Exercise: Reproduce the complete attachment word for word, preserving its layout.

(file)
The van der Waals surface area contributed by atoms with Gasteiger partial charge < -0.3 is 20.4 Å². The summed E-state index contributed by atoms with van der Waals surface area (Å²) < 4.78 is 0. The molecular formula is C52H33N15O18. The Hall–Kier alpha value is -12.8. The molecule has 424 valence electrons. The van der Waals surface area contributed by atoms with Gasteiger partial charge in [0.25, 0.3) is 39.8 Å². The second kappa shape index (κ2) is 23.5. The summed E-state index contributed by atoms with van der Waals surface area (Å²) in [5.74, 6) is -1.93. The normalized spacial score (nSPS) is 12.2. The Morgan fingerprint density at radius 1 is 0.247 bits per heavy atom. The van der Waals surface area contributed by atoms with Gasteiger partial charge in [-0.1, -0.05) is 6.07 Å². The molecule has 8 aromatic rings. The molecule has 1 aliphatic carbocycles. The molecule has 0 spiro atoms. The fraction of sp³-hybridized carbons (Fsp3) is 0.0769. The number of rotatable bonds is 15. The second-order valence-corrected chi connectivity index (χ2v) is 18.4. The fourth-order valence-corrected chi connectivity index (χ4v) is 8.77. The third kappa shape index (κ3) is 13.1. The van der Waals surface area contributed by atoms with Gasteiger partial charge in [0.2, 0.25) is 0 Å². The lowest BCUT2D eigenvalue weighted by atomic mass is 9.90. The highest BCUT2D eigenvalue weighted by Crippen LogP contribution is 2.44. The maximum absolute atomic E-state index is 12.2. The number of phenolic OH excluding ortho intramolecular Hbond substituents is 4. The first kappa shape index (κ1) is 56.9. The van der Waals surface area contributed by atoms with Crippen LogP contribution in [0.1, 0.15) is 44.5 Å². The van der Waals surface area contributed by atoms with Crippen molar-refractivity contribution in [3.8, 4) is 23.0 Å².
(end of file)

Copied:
The van der Waals surface area contributed by atoms with Gasteiger partial charge < -0.3 is 20.4 Å². The summed E-state index contributed by atoms with van der Waals surface area (Å²) < 4.78 is 0. The molecular formula is C52H33N15O18. The Hall–Kier alpha value is -12.8. The molecule has 424 valence electrons. The van der Waals surface area contributed by atoms with Gasteiger partial charge in [0.25, 0.3) is 39.8 Å². The second kappa shape index (κ2) is 23.5. The summed E-state index contributed by atoms with van der Waals surface area (Å²) in [5.74, 6) is -1.93. The normalized spacial score (nSPS) is 12.2. The Morgan fingerprint density at radius 1 is 0.247 bits per heavy atom. The van der Waals surface area contributed by atoms with Gasteiger partial charge in [-0.1, -0.05) is 6.07 Å². The molecule has 8 aromatic rings. The molecule has 1 aliphatic carbocycles. The molecule has 0 spiro atoms. The fraction of sp³-hybridized carbons (Fsp3) is 0.0769. The number of rotatable bonds is 15. The second-order valence-corrected chi connectivity index (χ2v) is 18.4. The fourth-order valence-corrected chi connectivity index (χ4v) is 8.77. The third kappa shape index (κ3) is 13.1. The van der Waals surface area contributed by atoms with Gasteiger partial charge in [0.2, 0.25) is 0 Å². The lowest BCUT2D eigenvalue weighted by atomic mass is 9.90. The highest BCUT2D eigenvalue weighted by Crippen LogP contribution is 2.44. The maximum absolute atomic E-state index is 12.2. The number of phenolic OH excluding ortho intramolecular Hbond substituents is 4. The first kappa shape index (κ1) is 56.9. The van der Waals surface area contributed by atoms with Crippen LogP contribution in [0.1, 0.15) is 44.5 Å². The van der Waals surface area contributed by atoms with Crippen molar-refractivity contribution in [3.8, 4) is 23.0 Å².